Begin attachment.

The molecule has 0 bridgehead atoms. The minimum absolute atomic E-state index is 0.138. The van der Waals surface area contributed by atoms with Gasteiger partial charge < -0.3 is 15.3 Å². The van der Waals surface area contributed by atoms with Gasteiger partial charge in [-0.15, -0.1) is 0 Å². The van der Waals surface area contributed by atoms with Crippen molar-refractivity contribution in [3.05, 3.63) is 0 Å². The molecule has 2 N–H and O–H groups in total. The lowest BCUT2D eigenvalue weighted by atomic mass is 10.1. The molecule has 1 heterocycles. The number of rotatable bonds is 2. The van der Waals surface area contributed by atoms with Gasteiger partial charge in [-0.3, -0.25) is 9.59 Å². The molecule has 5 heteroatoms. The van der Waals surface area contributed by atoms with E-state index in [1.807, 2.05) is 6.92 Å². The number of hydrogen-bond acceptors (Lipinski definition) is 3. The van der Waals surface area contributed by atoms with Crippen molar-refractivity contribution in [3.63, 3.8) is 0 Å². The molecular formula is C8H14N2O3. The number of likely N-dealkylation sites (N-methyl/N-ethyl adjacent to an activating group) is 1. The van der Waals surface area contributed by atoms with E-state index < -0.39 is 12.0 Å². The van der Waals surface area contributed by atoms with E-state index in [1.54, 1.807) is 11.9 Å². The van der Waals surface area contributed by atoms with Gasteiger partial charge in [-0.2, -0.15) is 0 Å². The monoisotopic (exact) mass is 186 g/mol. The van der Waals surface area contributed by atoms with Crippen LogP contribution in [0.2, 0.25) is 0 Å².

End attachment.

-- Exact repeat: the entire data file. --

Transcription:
The molecule has 0 bridgehead atoms. The minimum absolute atomic E-state index is 0.138. The van der Waals surface area contributed by atoms with Gasteiger partial charge < -0.3 is 15.3 Å². The van der Waals surface area contributed by atoms with Gasteiger partial charge in [-0.15, -0.1) is 0 Å². The van der Waals surface area contributed by atoms with Crippen molar-refractivity contribution in [3.05, 3.63) is 0 Å². The molecule has 2 N–H and O–H groups in total. The lowest BCUT2D eigenvalue weighted by atomic mass is 10.1. The molecule has 1 heterocycles. The number of rotatable bonds is 2. The van der Waals surface area contributed by atoms with Gasteiger partial charge in [-0.3, -0.25) is 9.59 Å². The molecule has 5 heteroatoms. The van der Waals surface area contributed by atoms with E-state index in [1.807, 2.05) is 6.92 Å². The number of hydrogen-bond acceptors (Lipinski definition) is 3. The van der Waals surface area contributed by atoms with Crippen molar-refractivity contribution in [3.63, 3.8) is 0 Å². The molecular formula is C8H14N2O3. The number of likely N-dealkylation sites (N-methyl/N-ethyl adjacent to an activating group) is 1. The van der Waals surface area contributed by atoms with E-state index < -0.39 is 12.0 Å². The van der Waals surface area contributed by atoms with E-state index in [1.54, 1.807) is 11.9 Å². The van der Waals surface area contributed by atoms with Gasteiger partial charge in [-0.2, -0.15) is 0 Å². The monoisotopic (exact) mass is 186 g/mol. The van der Waals surface area contributed by atoms with Crippen LogP contribution in [0.2, 0.25) is 0 Å².